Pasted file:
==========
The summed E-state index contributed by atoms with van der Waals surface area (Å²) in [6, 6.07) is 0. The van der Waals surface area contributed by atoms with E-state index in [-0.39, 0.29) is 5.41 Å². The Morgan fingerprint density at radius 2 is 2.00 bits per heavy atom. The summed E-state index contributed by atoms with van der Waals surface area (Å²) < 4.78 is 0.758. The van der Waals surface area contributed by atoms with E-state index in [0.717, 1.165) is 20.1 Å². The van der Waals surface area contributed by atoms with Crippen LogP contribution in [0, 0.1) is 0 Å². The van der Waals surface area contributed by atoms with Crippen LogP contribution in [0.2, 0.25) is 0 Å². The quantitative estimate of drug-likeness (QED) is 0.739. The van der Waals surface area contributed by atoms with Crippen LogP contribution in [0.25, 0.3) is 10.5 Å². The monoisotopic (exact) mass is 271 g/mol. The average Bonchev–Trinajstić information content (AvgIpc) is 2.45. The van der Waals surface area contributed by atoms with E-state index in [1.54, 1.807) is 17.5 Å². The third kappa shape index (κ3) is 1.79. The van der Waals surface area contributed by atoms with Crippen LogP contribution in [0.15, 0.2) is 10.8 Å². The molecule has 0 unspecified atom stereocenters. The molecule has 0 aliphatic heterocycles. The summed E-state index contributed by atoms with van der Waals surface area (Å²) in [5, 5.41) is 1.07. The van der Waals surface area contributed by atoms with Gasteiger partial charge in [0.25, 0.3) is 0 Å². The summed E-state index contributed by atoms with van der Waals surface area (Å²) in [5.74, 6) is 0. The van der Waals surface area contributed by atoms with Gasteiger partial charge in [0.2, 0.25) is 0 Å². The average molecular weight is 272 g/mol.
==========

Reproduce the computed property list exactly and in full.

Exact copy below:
The summed E-state index contributed by atoms with van der Waals surface area (Å²) in [6, 6.07) is 0. The van der Waals surface area contributed by atoms with E-state index in [-0.39, 0.29) is 5.41 Å². The Morgan fingerprint density at radius 2 is 2.00 bits per heavy atom. The summed E-state index contributed by atoms with van der Waals surface area (Å²) < 4.78 is 0.758. The van der Waals surface area contributed by atoms with E-state index in [0.717, 1.165) is 20.1 Å². The van der Waals surface area contributed by atoms with Crippen LogP contribution in [0, 0.1) is 0 Å². The van der Waals surface area contributed by atoms with Crippen LogP contribution in [0.2, 0.25) is 0 Å². The quantitative estimate of drug-likeness (QED) is 0.739. The van der Waals surface area contributed by atoms with Crippen LogP contribution in [0.25, 0.3) is 10.5 Å². The monoisotopic (exact) mass is 271 g/mol. The average Bonchev–Trinajstić information content (AvgIpc) is 2.45. The van der Waals surface area contributed by atoms with E-state index in [1.54, 1.807) is 17.5 Å². The third kappa shape index (κ3) is 1.79. The van der Waals surface area contributed by atoms with Crippen LogP contribution in [0.15, 0.2) is 10.8 Å². The molecule has 0 unspecified atom stereocenters. The molecule has 0 aliphatic heterocycles. The summed E-state index contributed by atoms with van der Waals surface area (Å²) in [5, 5.41) is 1.07. The van der Waals surface area contributed by atoms with Gasteiger partial charge in [0.25, 0.3) is 0 Å². The summed E-state index contributed by atoms with van der Waals surface area (Å²) in [5.74, 6) is 0. The van der Waals surface area contributed by atoms with Gasteiger partial charge in [0.2, 0.25) is 0 Å². The average molecular weight is 272 g/mol.